Jonathan Byrd

Jonathan Byrd (center) and his trio

For North Carolina songwriter Jonathan Byrd, 2018 found him looking both forward and back.

Last year’s Jonathan Byrd and the Pickup Cowboys was a labor of love to honor his late bandmate, cellist Paul Ford, who passed from brain cancer in 2015 as the album was being recorded. Filled with full-band versions of the gritty troubadour’s signature country/folk ‘n’ soul and packaged with a 64-page booklet that serves as a family photo album with the original trio, Byrd is proud of how it came out.

“It felt like a great way to come back and honor Paul’s contributions to the band he was a part of for seven years,” Byrd says. “We were friends before we worked together, and he and [guitarist Johnny Waken] knew each other long before that, so the uncertainty that came from his diagnosis was one thing, but it was good to be able to have that chance to say goodbye and now we can move on from that.”

One of the biggest ways Byrd has reignited his creativity through a weekly gig at The Kraken, a bar just outside Carrboro down the street where he lives outside. The shows connected him with a new, diverse crowd.

“It has been the best thing I’ve done in my whole career,” Byrd says of the Wednesday night performances. “Playing the folk circuit, you get a fairly narrow demographic of white, college-educated older folks, but at the Kraken it was like playing the town square with black, brown, young people of all kinds.”

The bar is tiny, but Byrd says it fills up every week with fans who know the words to their favorites and wear the T-shirts they bought from his merch table.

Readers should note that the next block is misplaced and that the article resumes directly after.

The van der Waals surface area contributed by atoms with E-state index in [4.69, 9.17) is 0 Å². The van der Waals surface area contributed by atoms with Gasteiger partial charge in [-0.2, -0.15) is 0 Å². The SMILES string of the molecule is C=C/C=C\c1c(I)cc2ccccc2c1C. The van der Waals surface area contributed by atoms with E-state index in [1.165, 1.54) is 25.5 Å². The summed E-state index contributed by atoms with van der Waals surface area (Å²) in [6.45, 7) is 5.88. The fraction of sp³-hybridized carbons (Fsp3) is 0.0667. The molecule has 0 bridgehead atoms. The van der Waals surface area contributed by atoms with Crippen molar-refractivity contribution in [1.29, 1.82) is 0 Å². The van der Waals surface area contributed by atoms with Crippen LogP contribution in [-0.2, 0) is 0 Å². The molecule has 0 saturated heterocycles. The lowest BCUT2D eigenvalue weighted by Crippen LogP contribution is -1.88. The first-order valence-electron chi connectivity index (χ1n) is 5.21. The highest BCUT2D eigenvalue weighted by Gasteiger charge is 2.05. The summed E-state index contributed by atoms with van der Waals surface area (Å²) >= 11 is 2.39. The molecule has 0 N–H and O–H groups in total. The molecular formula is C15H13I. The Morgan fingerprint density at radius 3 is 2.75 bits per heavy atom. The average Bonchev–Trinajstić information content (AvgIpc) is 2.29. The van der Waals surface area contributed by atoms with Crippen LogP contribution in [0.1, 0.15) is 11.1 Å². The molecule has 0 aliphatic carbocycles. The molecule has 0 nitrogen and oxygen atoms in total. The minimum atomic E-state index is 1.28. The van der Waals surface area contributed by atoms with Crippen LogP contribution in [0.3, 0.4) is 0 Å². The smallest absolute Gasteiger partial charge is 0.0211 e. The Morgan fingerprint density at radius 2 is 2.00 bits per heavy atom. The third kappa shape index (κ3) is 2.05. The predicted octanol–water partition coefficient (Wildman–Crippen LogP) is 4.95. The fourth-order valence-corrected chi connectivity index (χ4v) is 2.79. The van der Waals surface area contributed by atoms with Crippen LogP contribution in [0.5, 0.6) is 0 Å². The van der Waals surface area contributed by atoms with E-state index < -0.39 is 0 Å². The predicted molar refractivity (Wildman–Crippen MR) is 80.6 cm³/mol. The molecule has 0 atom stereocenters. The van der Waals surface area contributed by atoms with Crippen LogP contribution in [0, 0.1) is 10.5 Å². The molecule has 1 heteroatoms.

“It’s like church at this point with people who sing along,” he says of the weekly three-hour sets of original material.

Such a task would be a tall order for most musicians. But Byrd doesn’t struggle.

“I have almost a dozen albums at this point in my career, and unreleased songs we’ve recorded for the next album,” he says, “so we can do a full night and still not play everything.”

What he will be bringing to his gig at the TOL Coffeehouse in Columbia this week is his current trio, including longtime lead guitarist Johnny Waken and drummer Austin McCall, whom Byrd says adds something special.

“Working with Austin, we can play in a room with 60 people and he’s totally underneath us and not overpowering the room,” He says. “If you really pay attention, half the time he’s not really even playing, he’ll just come in for a verse and add the right accent and energy. He’s been a popular part of the act. Last Halloween, we had a show at The Kraken and two fans came dressed up as Austin.”

The band will tour more this year, Byrd promises, while keeping the weekly hometown gig. A new album is also in the works with the current trio. They have six songs recorded with Ford that he wants McCall to add drums to, and he has some other songs he’s written since.

Byrd is also a published poet, having released his first book of poetry, You’ve Changed, via fellow songwriter and poet Nathan Brown’s Mescalita Press in 2017.

“For seven years, I was working on a novel, and I came up with exercises to take some control away from me as a writer,” he explains, “like telling the story of Cain from the bible and using only words from the scripture and in an online article about a minister to the homeless — and ended up with all of these poems.”

The pieces, like Byrd’s songs, are imbued with his common sense point of view and semi-mystical way of looking at the world. Byrd weaves some poems into his live shows, and he’s currently working on a series of erotic poems that so far have been confined to performance at The Kraken.

“Those only have numbers for titles, and I have people request them by their number now,” Byrd explains. “I don’t think they’re a good fit for the coffeehouse circuit, however.”

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